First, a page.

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Heat damage experiment

From experience, if keeping in a very hot car or oven, expect the wine to leak, so put the bottles inside something that will catch the spillage…

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My own experience is that the 2018 did a pretty good job at spoiling my wine. Quite a few bottles were nigh on undrinkable. I did not have perfect storage conditions, but they were in a walk in larder, which is usually the coolest room in the house. Nothing super expensive but stuff in the £10-30 range. That summer was more than just a couple of weeks of heat, though, and it was quite extreme, even for an only stone cottage like mine. Now I only look to keep wines at home for a year maximum.

This is without getting into the thorny issue of temperature controlled containers because I’ve also had decent quality wine much impaired by what I suspect was a lack of these. In fact I don’t think UK wine importers use them much. I wonder if WS do? If not, then maybe avoid big orders for expensive wine in summer…

At floor level - assuming your garage has a concrete floor - it will be fairly constant temperature due to the thermal mass of the concrete slab. So if you keep your best wines down there, there wont be much temperature change.

The higher off the floor you go, the worse it will be. As I understand it, the problem is down to thermal CHANGE (as in hot days, cool nights) - providing its fairly constant (except baking) it doesn’t matter much?

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You certainly hear that said a lot, but I have never seen any evidence.

I think a lot of the wine-lore about “ideal” storage conditions is based on the observation that it seems to age well in cellars. But nobody has bothered to investigate many details about what is important and what is not.

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Yes. And I am coming around to the view that this applies to about 99% of the advice you receive in any aspect of life.

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There does seem to be a surprising lack of real research into this (credit to @thewinelake for trying to address that :blush:) but I’ve seen a hell of a lot more anecdotal evidence that wine is remarkably resilient even over a period of years than of wine being ruined in less-than-perfect storage conditions.

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It depends where you look. Americans seem to be a lot more obsessed with storage conditions than Brits. It will be partly because some parts of the US have a much warmer climate than here, but I think it goes beyond that.

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No one wants doubt over the provenance or enjoyment of whatever treat they are experiencing.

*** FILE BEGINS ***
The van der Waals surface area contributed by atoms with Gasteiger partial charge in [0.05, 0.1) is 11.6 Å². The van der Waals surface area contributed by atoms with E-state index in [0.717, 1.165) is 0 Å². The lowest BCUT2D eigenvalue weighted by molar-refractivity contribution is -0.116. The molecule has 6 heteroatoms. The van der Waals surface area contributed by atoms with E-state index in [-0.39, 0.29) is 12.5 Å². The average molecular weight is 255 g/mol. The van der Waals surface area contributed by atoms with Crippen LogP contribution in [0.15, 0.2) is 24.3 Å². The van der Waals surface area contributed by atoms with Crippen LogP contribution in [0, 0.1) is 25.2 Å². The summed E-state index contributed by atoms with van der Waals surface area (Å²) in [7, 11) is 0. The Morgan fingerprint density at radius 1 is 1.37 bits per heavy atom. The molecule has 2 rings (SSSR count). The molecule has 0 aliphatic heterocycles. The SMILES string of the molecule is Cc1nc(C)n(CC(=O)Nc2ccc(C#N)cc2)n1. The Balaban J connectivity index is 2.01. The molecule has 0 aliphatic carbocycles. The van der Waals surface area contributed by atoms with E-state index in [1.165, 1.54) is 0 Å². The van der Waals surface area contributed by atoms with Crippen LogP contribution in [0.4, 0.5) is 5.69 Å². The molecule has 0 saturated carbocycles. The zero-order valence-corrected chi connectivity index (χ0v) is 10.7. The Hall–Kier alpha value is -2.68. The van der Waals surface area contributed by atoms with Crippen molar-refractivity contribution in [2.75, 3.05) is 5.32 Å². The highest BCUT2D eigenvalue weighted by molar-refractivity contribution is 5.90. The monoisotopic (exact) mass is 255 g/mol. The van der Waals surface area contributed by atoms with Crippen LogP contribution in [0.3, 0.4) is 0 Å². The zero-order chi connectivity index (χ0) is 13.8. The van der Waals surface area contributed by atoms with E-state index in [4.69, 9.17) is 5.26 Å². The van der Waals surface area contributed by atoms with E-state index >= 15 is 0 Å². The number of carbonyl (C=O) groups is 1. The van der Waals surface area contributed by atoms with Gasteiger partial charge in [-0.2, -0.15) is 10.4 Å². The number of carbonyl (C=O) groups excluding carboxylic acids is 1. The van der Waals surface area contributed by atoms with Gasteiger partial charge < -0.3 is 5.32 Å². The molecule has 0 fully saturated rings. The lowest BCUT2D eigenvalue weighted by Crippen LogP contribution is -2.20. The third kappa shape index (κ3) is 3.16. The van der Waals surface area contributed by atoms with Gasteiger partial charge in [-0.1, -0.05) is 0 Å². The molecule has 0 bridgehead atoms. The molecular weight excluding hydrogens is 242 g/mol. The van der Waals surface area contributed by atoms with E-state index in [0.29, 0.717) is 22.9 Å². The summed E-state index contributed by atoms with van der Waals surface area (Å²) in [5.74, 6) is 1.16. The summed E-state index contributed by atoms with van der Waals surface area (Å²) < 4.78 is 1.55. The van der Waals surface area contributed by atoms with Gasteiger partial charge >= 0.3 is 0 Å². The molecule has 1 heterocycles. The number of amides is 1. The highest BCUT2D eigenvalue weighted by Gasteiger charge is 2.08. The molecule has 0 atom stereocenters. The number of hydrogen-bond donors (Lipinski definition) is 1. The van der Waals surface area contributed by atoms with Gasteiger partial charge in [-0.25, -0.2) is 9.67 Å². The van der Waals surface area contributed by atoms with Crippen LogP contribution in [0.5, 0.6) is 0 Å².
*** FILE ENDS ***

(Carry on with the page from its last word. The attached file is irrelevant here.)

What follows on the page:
That doubt is part of it.

I’ve accepted that it’s ok to spend a few quid more a bottle on storage and/or retailer provenance vs saving a bargain that needs storage in my wine sauna/garage.

I’m currently wrestling the conundrum of having one of the most “tannic wines known to man” the Dalamara Naoussa 2017 and breaching vinfanticide of early access vs the punishment it’s going to get in the wine “sauna” garage. Which do you prefer a tannic brute? Or a sloppy soup? :slight_smile:

It was a delivery destined for reserves too but accidentally got delivered instead.

Also having reserves and some bottles for short term consumption at home is the iceberg collection approach which can be handy for budgeting conversations.

Same logic applies for spiral cellars which has been a recent consideration. Im leaning towards an iceberg collection and being worry free

EDIT: Iceberg: shows less above water than underwater

Sauna symptoms are reduced nose, higher maturation. Increased candied or stewed effects

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That is how I see it personally. So I stick my wines in a wine fridge at home. But that is the end of the matter as far as I am concerned. Cellars seem to work for aging wine, so I make an attempt to replicate those conditions, and don’t fret about the details.

No contest - my vote goes to “tannic brute” :slight_smile:

Did you contact customer services to see if they could sort something out for you? I believe that, within a certain timeframe, distance-selling regulations give you a right to return goods for any reason for a refund - with you paying for the return shipping if the goods were not faulty and it was your error. But presumably you would have liked to hold onto ownership of the wines, so a friendly request would have been the right approach.